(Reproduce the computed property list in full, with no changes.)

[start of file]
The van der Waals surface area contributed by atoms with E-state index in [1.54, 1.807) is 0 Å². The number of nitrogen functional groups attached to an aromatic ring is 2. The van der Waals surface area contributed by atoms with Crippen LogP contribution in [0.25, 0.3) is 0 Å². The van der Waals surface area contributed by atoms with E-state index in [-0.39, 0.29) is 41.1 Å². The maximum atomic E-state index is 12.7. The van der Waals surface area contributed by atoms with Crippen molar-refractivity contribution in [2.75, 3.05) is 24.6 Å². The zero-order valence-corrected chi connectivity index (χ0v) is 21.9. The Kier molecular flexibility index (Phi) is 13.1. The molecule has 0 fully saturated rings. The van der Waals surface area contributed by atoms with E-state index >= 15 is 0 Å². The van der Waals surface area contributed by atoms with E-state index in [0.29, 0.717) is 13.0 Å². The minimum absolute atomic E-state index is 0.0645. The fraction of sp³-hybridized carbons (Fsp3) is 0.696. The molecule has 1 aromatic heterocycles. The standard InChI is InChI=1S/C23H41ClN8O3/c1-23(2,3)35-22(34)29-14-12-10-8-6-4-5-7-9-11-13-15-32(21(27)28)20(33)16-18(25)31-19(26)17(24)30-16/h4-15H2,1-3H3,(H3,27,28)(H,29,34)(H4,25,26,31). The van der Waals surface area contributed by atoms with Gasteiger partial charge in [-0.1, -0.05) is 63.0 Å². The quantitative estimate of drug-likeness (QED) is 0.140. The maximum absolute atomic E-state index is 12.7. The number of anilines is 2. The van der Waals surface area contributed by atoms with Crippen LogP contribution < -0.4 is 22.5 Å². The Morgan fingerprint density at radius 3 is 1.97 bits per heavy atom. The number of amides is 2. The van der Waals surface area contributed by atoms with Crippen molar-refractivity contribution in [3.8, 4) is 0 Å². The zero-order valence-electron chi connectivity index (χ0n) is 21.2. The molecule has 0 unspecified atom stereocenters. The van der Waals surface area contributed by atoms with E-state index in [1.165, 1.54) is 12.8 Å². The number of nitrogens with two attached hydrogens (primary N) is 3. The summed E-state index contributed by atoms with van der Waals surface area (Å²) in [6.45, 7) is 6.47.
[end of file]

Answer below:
The van der Waals surface area contributed by atoms with E-state index in [1.54, 1.807) is 0 Å². The number of nitrogen functional groups attached to an aromatic ring is 2. The van der Waals surface area contributed by atoms with Crippen LogP contribution in [0.25, 0.3) is 0 Å². The van der Waals surface area contributed by atoms with E-state index in [-0.39, 0.29) is 41.1 Å². The maximum atomic E-state index is 12.7. The van der Waals surface area contributed by atoms with Crippen molar-refractivity contribution in [2.75, 3.05) is 24.6 Å². The zero-order valence-corrected chi connectivity index (χ0v) is 21.9. The Kier molecular flexibility index (Phi) is 13.1. The molecule has 0 fully saturated rings. The van der Waals surface area contributed by atoms with E-state index >= 15 is 0 Å². The van der Waals surface area contributed by atoms with E-state index in [0.29, 0.717) is 13.0 Å². The minimum absolute atomic E-state index is 0.0645. The fraction of sp³-hybridized carbons (Fsp3) is 0.696. The molecule has 1 aromatic heterocycles. The standard InChI is InChI=1S/C23H41ClN8O3/c1-23(2,3)35-22(34)29-14-12-10-8-6-4-5-7-9-11-13-15-32(21(27)28)20(33)16-18(25)31-19(26)17(24)30-16/h4-15H2,1-3H3,(H3,27,28)(H,29,34)(H4,25,26,31). The van der Waals surface area contributed by atoms with Gasteiger partial charge in [-0.1, -0.05) is 63.0 Å². The quantitative estimate of drug-likeness (QED) is 0.140. The maximum absolute atomic E-state index is 12.7. The number of anilines is 2. The van der Waals surface area contributed by atoms with Crippen LogP contribution < -0.4 is 22.5 Å². The Morgan fingerprint density at radius 3 is 1.97 bits per heavy atom. The number of amides is 2. The van der Waals surface area contributed by atoms with Crippen molar-refractivity contribution in [3.8, 4) is 0 Å². The zero-order valence-electron chi connectivity index (χ0n) is 21.2. The molecule has 0 unspecified atom stereocenters. The van der Waals surface area contributed by atoms with E-state index in [1.165, 1.54) is 12.8 Å². The number of nitrogens with two attached hydrogens (primary N) is 3. The summed E-state index contributed by atoms with van der Waals surface area (Å²) in [6.45, 7) is 6.47.